On a Friday.
It. Was. A. Mad. House.
Considering the gas prices at the Costco Station were around $4.15 a gallon, as opposed to $4.65 down the street, there were cars lined up for as far as the eye could see.
Parking was very lean and because I secured a spot immediately next to one of the cart corrals (which is THE place to park when you have to unload four small children in to a shopping cart and don't want to run the risk of the cart rolling away or getting hit by an oblivious driver) I was in an immediate good mood.
I rolled my cart full of kids in to the store. We tried everything the food demonstrators were offering. We sipped on imported Acai Blueberry Juice and I discovered the higher the stain potential of a substance, the more likely that the children will spill it all over themselves and each other. It is guaranteed that if they were sipping on a two-ounce cup of water, they wouldn't have spilled a drop. But give them a dash of juice from the the super potent anti-oxidant Acai Blueberry, and they will be covered in it from head to toe.
But I didn't mind, because I was happy.
And nothing can bring me down when I'm happy.
As is always the case, I was stopped by SCORES of people.
Are they all yours?
What is the age separation?
Do you have help?
Are they twins?
Are you here by yourself?
How do you do it?
Are you on medication?
I stopped and took my time talking to everyone because that is what a happy person does. The children said hello and would hold up three little fingers and tell anyone that asked they were "Fwee". I would then add that they were "three" not "free" ... which on a lesser day, I'd be willing to give them away at that price, to a good home.
The key to survival, I would tell people, is that it's important to keep a sense of humor and not let little things upset us. "Yes indeed, I have the patience of Job."
We completed our shopping and then made our way outside where we had a nice picnic lunch at one of the tables in front of the store. We even spent a few minutes talking with several firemen who pulled up on their bright red fire engine.
Then, we happily made our way back to the car where I unloaded the children, unloaded the groceries, buckled everyone's seat belts and started to make our way home. By this time, it was 1:15 PM. I was beside myself with joy because after having spent a solid hour at gymnastics in the morning the kids were spent - there was no kitchen to clean up from lunch - we would have a house full of food to last us through the
Driving to the exit of Costco, I needed to get in to my right hand turn lane. I had about 100 yards before I would need to turn right, but checking my mirrors and looking over my shoulder, I could see that my blinker would be necessary to ALERT the nearby motorists of my intent.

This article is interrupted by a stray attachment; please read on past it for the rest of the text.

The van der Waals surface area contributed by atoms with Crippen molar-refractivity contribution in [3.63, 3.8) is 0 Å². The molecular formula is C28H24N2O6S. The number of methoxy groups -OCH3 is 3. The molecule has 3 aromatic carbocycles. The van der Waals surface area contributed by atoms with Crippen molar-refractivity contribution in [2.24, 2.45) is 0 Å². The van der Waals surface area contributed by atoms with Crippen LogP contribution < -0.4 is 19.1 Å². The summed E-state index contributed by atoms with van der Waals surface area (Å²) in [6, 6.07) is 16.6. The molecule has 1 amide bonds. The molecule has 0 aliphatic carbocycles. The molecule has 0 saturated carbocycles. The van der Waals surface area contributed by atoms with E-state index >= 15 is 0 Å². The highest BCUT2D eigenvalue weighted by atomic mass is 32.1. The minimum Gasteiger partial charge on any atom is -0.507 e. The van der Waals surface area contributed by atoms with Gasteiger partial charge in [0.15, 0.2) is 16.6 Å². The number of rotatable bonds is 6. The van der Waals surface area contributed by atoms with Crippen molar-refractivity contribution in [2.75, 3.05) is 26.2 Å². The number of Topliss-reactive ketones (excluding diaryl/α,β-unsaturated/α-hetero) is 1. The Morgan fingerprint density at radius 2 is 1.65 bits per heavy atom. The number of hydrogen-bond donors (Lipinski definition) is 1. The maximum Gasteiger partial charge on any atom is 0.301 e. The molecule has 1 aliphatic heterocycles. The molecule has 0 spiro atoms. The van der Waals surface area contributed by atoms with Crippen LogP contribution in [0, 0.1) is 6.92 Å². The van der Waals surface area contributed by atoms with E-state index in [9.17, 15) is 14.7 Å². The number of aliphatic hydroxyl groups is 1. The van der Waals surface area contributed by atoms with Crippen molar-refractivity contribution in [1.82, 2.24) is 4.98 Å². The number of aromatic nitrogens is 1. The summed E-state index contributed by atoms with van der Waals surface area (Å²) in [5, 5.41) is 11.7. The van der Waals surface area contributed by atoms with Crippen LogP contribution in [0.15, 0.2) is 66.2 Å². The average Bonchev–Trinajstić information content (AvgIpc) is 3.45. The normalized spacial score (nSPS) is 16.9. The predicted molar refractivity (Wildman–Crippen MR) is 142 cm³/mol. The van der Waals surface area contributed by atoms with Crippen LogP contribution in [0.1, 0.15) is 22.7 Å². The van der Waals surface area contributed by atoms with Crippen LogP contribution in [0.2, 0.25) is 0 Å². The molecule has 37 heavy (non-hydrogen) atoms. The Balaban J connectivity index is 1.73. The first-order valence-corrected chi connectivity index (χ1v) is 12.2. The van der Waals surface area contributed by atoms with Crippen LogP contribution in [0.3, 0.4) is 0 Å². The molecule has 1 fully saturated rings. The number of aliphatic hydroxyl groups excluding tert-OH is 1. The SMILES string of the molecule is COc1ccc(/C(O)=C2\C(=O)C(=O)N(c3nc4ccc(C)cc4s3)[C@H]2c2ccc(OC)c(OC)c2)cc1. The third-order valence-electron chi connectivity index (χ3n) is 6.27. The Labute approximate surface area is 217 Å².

So, with my right blinker on, I began to slow down because ... the ... time ... was ... coming ... where ... I'd ... need ... to ... turn ... and ... if ... someone ... doesn't ... let ... me ... in ... I'll ... need ... to ... go ... straight ... and ... then ... I'll ... have ... to ... drive ... a quarter-mile .... up ... the ... road ... before ... I can do a U-turn and come back.
And although a U-turn isn't terribly bad, gosh, it sure would be a whole lot better if one of my fellow motorists would let me in especially since I've got my blinker on - the turn is coming up - and for Pete's sake, I've got four kids in the car who if I don't get home soon, will FALL ASLEEP on the way and that will SHOOT my two hour session of peace and quiet.
No one was letting me in, so I did what any person who had a car full of full-bellied, drowsy children would do. I noted a small opening in the procession of cars and I eased in to it. I then immediately held my hand up and waved a perfunctory "Thank you".
Just then, the car behind me, the car that I had just THANKED, a souped up member of Civic Nation, laid on their horn. They didn't honk their horn. Or beep their horn. They LAID ON THEIR HORN.
Then, they did it again.
But this time, they drew up especially close on my bumper so that I couldn't even see their headlights in my rear view mirror. They were within INCHES of my rear bumper and any safety cushion I felt existed for my children (and the
At that point, I had come to a stop at a red light and I immediately lost consciousness.
Some other being took over.
A being that wasn't happy and couldn't just ignore the jerk in the car behind us.
From some safe spot in my psyche, I could only watch while this crazy maniac that inhabited my body put the vehicle in park - set the emergency brake and got out - with one hand on the door and one hand on pepper spray - and yelled at the driver behind us that the vehicle they were honking their horn at and pretending to ram had FOUR SMALL CHILDREN INSIDE and WHY ARE THEY DRIVING LIKE AN A$HOLE and WHAT WOULD THEIR MOTHER THINK?
And the maniac added that last bit because the driver of the vehicle behind us, was a young man no more than 20-years old with spiked hair and funky sunglasses. And anything that the 20-year old driver in the vehicle behind us might have said - or tried to say - or thought about saying - was drowned out by the maniac from my van, who felt physically capable of CRUSHING their hood.
(While also thinking that perhaps they need an anger management class because rational people don't get out of their cars and yell at absolute strangers in the parking lot of Costco.)
As fast as it started - the fury storm dissipated - the maniac disappeared, I climbed back in to my car with restored consciousness and turned around and happily said to my children "Yay! It's Friday! So, what are we going to do this weekend? Pick out grave sites for your mother who will surely need one if she keeps this up?? Or, maybe we'll go the ZOO!!!"